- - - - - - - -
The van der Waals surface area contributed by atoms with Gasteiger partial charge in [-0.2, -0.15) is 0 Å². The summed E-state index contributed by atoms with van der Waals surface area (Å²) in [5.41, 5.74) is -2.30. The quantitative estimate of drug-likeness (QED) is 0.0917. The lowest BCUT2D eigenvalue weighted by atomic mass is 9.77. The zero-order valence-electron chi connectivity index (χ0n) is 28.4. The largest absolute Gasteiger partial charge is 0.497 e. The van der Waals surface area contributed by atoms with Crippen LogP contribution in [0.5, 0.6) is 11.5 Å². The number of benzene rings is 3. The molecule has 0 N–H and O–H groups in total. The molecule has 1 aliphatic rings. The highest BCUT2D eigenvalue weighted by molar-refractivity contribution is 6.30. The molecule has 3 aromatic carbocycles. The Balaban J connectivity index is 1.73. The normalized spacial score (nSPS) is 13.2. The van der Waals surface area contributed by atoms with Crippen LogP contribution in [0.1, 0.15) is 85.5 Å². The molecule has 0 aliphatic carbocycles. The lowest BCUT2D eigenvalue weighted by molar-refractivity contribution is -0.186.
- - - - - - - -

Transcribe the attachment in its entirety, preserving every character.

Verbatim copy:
The van der Waals surface area contributed by atoms with Gasteiger partial charge in [-0.2, -0.15) is 0 Å². The summed E-state index contributed by atoms with van der Waals surface area (Å²) in [5.41, 5.74) is -2.30. The quantitative estimate of drug-likeness (QED) is 0.0917. The lowest BCUT2D eigenvalue weighted by atomic mass is 9.77. The zero-order valence-electron chi connectivity index (χ0n) is 28.4. The largest absolute Gasteiger partial charge is 0.497 e. The van der Waals surface area contributed by atoms with Crippen LogP contribution in [0.5, 0.6) is 11.5 Å². The number of benzene rings is 3. The molecule has 0 N–H and O–H groups in total. The molecule has 1 aliphatic rings. The highest BCUT2D eigenvalue weighted by molar-refractivity contribution is 6.30. The molecule has 3 aromatic carbocycles. The Balaban J connectivity index is 1.73. The normalized spacial score (nSPS) is 13.2. The van der Waals surface area contributed by atoms with Crippen LogP contribution in [0.1, 0.15) is 85.5 Å². The molecule has 0 aliphatic carbocycles. The lowest BCUT2D eigenvalue weighted by molar-refractivity contribution is -0.186.